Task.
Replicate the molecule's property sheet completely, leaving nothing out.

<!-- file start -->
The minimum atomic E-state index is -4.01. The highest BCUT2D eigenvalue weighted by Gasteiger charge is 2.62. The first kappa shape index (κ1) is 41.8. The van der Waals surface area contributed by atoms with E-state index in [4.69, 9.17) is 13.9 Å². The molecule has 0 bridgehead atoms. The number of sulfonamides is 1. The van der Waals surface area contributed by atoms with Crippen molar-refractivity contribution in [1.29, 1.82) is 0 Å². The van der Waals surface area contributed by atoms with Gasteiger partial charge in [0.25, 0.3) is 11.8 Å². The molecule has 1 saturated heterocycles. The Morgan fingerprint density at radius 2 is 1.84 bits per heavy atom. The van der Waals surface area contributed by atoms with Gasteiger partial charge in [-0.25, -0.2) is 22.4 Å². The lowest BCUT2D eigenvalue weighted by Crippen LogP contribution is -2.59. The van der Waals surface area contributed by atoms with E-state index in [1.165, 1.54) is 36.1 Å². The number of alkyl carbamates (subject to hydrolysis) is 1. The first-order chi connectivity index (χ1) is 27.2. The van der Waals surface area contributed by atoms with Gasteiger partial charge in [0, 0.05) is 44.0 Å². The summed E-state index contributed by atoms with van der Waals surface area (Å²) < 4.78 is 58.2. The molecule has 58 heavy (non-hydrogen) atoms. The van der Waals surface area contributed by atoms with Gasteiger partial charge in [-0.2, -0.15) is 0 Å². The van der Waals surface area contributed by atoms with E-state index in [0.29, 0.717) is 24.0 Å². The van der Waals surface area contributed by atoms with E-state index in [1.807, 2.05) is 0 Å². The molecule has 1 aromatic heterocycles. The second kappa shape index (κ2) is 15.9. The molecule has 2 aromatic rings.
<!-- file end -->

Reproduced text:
The minimum atomic E-state index is -4.01. The highest BCUT2D eigenvalue weighted by Gasteiger charge is 2.62. The first kappa shape index (κ1) is 41.8. The van der Waals surface area contributed by atoms with E-state index in [4.69, 9.17) is 13.9 Å². The molecule has 0 bridgehead atoms. The number of sulfonamides is 1. The van der Waals surface area contributed by atoms with Crippen molar-refractivity contribution in [1.29, 1.82) is 0 Å². The van der Waals surface area contributed by atoms with Gasteiger partial charge in [0.25, 0.3) is 11.8 Å². The molecule has 1 saturated heterocycles. The Morgan fingerprint density at radius 2 is 1.84 bits per heavy atom. The van der Waals surface area contributed by atoms with Gasteiger partial charge in [-0.25, -0.2) is 22.4 Å². The lowest BCUT2D eigenvalue weighted by Crippen LogP contribution is -2.59. The van der Waals surface area contributed by atoms with E-state index in [1.165, 1.54) is 36.1 Å². The number of alkyl carbamates (subject to hydrolysis) is 1. The first-order chi connectivity index (χ1) is 27.2. The van der Waals surface area contributed by atoms with Gasteiger partial charge in [0, 0.05) is 44.0 Å². The summed E-state index contributed by atoms with van der Waals surface area (Å²) < 4.78 is 58.2. The molecule has 58 heavy (non-hydrogen) atoms. The van der Waals surface area contributed by atoms with Gasteiger partial charge in [-0.2, -0.15) is 0 Å². The van der Waals surface area contributed by atoms with E-state index in [0.29, 0.717) is 24.0 Å². The van der Waals surface area contributed by atoms with E-state index in [1.807, 2.05) is 0 Å². The molecule has 1 aromatic heterocycles. The second kappa shape index (κ2) is 15.9. The molecule has 2 aromatic rings.